Do you really know your customer….

Last month I was privileged to speak at Yorkshire Ladies Links talking about my 4 key principles when dealing with customers and how technology can impact that journey. Over the next 4 weeks I am going to share with you those principles.

I won’t bore you with my background but suffice to say, I am a customer…..well aren’t we all, I’ve also worked in organisations with direct to consumer and business to business over the last 25 years, I’ve seen and dealt with the issues of large corporate dictating their requirements and the pitfalls of some of these, although much of my work is covered by the good old NDA, I will share with you a few examples over the next 4 weeks.

As a starter, think about what you expect from the companies and people we deal with, not forgetting that as your business grows your fellow colleagues could also be your customers. Generally people suggest this is good customer service.

The big question then is ‘what does good customer service look like?’ I don’t think it is as easy to answer that with ‘to be treated as I want to be treated ‘ any more’.

Lifestyles have changed, technology has made this change, and whilst face to face we can see people’s expressions and know if they may be happy, confused or emotional. We can’t do this over the internet as easily, lets be honest how many of you have received an email, got cross with the tone and sent one straight back without thinking that actually this other person may not be good at writing down what they want to say…..

Principle 1   Understand Your Customers

Think about their demographic and the product or service you are selling and then look at the customer journey that you want to impose.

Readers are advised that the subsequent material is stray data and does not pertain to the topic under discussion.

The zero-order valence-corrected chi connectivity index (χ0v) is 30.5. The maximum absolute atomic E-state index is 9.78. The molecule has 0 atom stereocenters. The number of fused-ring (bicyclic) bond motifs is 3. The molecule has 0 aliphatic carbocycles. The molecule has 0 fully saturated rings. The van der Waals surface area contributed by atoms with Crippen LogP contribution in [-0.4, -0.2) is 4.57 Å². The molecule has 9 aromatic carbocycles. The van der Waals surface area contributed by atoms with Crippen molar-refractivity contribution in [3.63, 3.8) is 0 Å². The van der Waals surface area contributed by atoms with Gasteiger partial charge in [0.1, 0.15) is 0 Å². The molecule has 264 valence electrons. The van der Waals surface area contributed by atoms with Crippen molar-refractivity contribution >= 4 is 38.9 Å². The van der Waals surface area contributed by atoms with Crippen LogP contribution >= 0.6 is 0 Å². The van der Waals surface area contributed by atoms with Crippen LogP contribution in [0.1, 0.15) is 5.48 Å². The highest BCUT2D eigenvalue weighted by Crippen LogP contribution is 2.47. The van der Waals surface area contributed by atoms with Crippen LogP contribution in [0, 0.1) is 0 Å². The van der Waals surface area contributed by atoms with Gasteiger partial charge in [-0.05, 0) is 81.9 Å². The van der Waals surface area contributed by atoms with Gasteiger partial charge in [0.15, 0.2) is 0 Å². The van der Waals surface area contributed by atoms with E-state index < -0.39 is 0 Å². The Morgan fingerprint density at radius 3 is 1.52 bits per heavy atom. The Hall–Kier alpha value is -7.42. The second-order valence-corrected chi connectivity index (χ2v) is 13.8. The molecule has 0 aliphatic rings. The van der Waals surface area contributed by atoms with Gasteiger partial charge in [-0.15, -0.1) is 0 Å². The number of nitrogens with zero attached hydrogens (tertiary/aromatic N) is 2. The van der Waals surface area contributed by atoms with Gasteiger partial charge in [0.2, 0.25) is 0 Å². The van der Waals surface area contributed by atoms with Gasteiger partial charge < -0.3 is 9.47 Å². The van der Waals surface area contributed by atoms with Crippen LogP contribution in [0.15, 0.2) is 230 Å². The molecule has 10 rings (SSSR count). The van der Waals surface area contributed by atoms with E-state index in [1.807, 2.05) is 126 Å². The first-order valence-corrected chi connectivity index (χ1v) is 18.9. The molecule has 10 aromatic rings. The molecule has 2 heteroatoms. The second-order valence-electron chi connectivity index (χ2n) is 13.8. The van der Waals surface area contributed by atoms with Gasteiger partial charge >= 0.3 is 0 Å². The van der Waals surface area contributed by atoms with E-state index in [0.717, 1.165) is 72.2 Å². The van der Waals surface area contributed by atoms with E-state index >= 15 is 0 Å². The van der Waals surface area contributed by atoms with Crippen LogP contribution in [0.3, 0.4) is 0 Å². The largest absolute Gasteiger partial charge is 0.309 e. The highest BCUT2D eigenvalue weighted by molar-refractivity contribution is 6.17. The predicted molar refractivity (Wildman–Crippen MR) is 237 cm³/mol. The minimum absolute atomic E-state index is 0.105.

1. What works for them, doesn’t mean that works for everyone, even in this world of reducing post there are still some people who like to have a letter in from of them and not always be communicated by email.
    2. Look at how you communicate with your customers, is it all via the internet, can people order just on your website or do you give them a phone option. Sometimes it works well to ask as part of your customer journey ‘how would you like us to communicate with you?
    3. Looking at your telephone calls, do you struggle to speak to people, is your outbound phone line withheld, how many times do you find you have to leave messages as people won’t answer. Too often this is because they think it may be a PPI reclaim or sales call centre on the line, people are more likely to answer the phone to a regional number that they recognise.
    4. Regardless of your systems and processes, treat customers as individuals, by stating to them ‘what we can do for you is………’ sounds so much better than ‘our process is….., even though the two are the same.

This week I would like to leave you with the thought of making sure you take a step back to see who is buying your product/ service, where are they buying it from and how are you then interacting with customers. Once you have done this, look and see how many times you ‘touch’ a customer be this via email, text, telephone or social media and look at how this can be reduced.

If you want support in exploring your customer journey, why not come along to our Customer Service pledge workshop on the 9th December,